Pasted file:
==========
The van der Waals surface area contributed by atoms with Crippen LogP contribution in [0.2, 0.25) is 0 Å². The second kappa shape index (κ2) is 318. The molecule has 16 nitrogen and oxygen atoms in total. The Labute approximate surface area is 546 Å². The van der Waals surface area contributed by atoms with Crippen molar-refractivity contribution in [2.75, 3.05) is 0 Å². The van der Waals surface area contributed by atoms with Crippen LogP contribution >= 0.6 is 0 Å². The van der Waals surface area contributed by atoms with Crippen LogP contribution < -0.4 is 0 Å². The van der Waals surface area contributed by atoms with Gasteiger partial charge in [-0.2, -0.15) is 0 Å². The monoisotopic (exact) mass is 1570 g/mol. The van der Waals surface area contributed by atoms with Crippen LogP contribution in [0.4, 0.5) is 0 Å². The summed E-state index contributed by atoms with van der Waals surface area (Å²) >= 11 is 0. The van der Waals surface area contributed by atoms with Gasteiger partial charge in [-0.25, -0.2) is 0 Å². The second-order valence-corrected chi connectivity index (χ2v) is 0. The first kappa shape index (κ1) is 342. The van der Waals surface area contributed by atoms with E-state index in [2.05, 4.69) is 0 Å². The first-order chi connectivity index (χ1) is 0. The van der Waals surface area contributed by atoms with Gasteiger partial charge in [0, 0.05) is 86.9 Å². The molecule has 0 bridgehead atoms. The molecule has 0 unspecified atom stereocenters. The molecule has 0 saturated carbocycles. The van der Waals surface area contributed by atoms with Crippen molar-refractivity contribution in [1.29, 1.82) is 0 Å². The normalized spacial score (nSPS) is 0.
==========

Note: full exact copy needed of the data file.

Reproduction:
The van der Waals surface area contributed by atoms with Crippen LogP contribution in [0.2, 0.25) is 0 Å². The second kappa shape index (κ2) is 318. The molecule has 16 nitrogen and oxygen atoms in total. The Labute approximate surface area is 546 Å². The van der Waals surface area contributed by atoms with Crippen molar-refractivity contribution in [2.75, 3.05) is 0 Å². The van der Waals surface area contributed by atoms with Crippen LogP contribution >= 0.6 is 0 Å². The van der Waals surface area contributed by atoms with Crippen LogP contribution < -0.4 is 0 Å². The van der Waals surface area contributed by atoms with Gasteiger partial charge in [-0.2, -0.15) is 0 Å². The monoisotopic (exact) mass is 1570 g/mol. The van der Waals surface area contributed by atoms with Crippen LogP contribution in [0.4, 0.5) is 0 Å². The summed E-state index contributed by atoms with van der Waals surface area (Å²) >= 11 is 0. The van der Waals surface area contributed by atoms with Gasteiger partial charge in [-0.25, -0.2) is 0 Å². The second-order valence-corrected chi connectivity index (χ2v) is 0. The first kappa shape index (κ1) is 342. The van der Waals surface area contributed by atoms with E-state index in [2.05, 4.69) is 0 Å². The first-order chi connectivity index (χ1) is 0. The van der Waals surface area contributed by atoms with Gasteiger partial charge in [0, 0.05) is 86.9 Å². The molecule has 0 bridgehead atoms. The molecule has 0 unspecified atom stereocenters. The molecule has 0 saturated carbocycles. The van der Waals surface area contributed by atoms with Crippen molar-refractivity contribution in [1.29, 1.82) is 0 Å². The normalized spacial score (nSPS) is 0.